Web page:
# Particle picture in position space in quantum field theory

When I operate $$a^{\dagger}_k$$ on vacuum, $$|0\rangle$$, I get a particle created in momentum space with a 4-momentum equal to $$(\omega_k, \vec{k})$$ where $$\omega_k=\sqrt{m^2+\vec{k}^2}$$ here I'm only talking about Klein Gordon field.

Now what confuses me is that: is creation of particle in position space non-local? Since Fourier transform of Delta function is a constant so does it mean peak in momentum space (1 particle creation) leads to spread of the particle in $$M(1,3)$$?

I know causality is maintained in QFT by imposing the commutator of operators vanish for spacelike separation but does it answer this question:

If I'm able to somehow create particle at $$x=0,t=0$$ can it be shown by calculation that this particle cannot be observed outside the light cone with it's head at origin? What observable I have to use to observe the particle position at later time in QM it would simply be $$\hat{x}$$ but I haven't seen similar kind of operator in QFT?

Also you can see there is a link between my above two question but I cannot pinpoint it clearly.

• Do you have similar issues with the standard quantum-mechanical wave function which is also non-local? – Prof. Legolasov Mar 11 '20 at 6:42
• @Prof.Legolasov well QM is by definition non relativistic so nonlocality is not much of a issue there same as instantaneous change in gravitational force in newtonian mechanics – aitfel Mar 11 '20 at 9:10
• that is not really a good argument, since as you said yourself you understand that there is no technical contradiction between locality of observations and nonlocality of wavefunctions. – Prof. Legolasov Mar 11 '20 at 9:45
• Relativistic quantum mechanics is not by definition non-relativistic! It does require a Schrodinger equation, in particular the Dirac equation and the interacting Dirac equation. It does not use the Klein Gordon field, which is non-physical, and does not give rise to a locality condition, as is required in relativistic quantum mechanics. – Charles Francis Mar 11 '20 at 11:17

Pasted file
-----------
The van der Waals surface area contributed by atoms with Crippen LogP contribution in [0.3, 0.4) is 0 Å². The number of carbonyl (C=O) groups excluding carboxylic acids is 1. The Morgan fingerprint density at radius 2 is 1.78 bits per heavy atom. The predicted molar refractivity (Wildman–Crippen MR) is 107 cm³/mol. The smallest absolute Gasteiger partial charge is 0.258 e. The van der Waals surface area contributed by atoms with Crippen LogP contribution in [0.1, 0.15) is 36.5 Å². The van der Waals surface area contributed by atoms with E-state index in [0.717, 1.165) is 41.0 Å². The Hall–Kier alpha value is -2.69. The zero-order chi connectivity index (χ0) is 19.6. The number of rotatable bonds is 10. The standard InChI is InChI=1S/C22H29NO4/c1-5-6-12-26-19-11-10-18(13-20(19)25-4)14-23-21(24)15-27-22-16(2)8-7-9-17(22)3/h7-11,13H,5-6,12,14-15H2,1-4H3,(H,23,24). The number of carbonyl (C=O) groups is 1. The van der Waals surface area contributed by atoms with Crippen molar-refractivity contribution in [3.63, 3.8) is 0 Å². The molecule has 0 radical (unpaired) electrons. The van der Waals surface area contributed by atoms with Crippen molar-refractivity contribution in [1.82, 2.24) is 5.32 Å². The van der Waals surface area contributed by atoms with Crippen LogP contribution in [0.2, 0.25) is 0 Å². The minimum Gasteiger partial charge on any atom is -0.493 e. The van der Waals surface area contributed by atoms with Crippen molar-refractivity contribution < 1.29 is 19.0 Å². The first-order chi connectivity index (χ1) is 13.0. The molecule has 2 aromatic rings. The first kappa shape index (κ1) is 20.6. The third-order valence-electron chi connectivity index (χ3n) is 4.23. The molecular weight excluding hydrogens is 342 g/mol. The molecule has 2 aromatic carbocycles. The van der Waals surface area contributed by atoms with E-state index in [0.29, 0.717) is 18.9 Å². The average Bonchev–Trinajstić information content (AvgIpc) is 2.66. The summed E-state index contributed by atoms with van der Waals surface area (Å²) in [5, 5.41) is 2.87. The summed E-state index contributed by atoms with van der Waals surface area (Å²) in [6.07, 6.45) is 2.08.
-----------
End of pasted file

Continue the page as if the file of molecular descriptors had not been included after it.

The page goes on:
• @Prof.Legolasov I'm a bit confused since I'm not getting your point when I said locality of observation I meant it in context of QFT, not QM and as for non-locality of wavefunction it got no relation to lightcone. – aitfel Mar 11 '20 at 11:54

We introduce an interaction density, $$I(x)$$, and integrate the Schrodinger equation iteratively. This leads to the perturbation expansion, or Dyson expansion, which can be written $$U(t) \approx 1+ \sum_{n=1}^\infty \frac{(-1)^n}{n!}\int{d^4x} \cdots \int{d^4x} \mathscr{T} \{I(x_1) \cdots I(x_n) \}$$
Under Lorentz transformation, the order of interactions can be changed in the time-ordered product $$\mathscr{T}$$ whenever $$x_i - x_j$$ is space-like. Conversely, Lorentz transformation cannot change the calculation of probabilities under the condition that the initial and final kets are stable states of free particles, as in scattering experiments. The locality condition, or microcausality, follows immediately as a requirement on interaction operators. It states that for any $$x,y$$ such that $$x-y$$ is space-like, the commutator of the interaction densities at $$x$$ and $$y$$ vanishes, $$[I(y), I(x)] =0$$ We fulfil this condition by constructing the interactions densities from products of field operators for the particles, which obey the same condition for bosons, and the corresponding anti-commutation relation for fermions, which necessarily appear in pairs in the interaction density.
This leads us to Dirac field operators $$\psi(x)$$ which annihilate a particle or create an antiparticle at $$x$$ and its adjoint, which does the opposite, and the photon field operator $$A(x)$$ which creates or annihilates a photon at $$x$$. The interaction for qed describes the emission/absorption of a photon by an electron/positron, and also the creation and annihilation of particle antiparticle pairs. In general, of course, one has to integrate over $$x$$ because the interaction can take place anywhere, but if an electron is constrained at a point, then the interaction must take place at that point.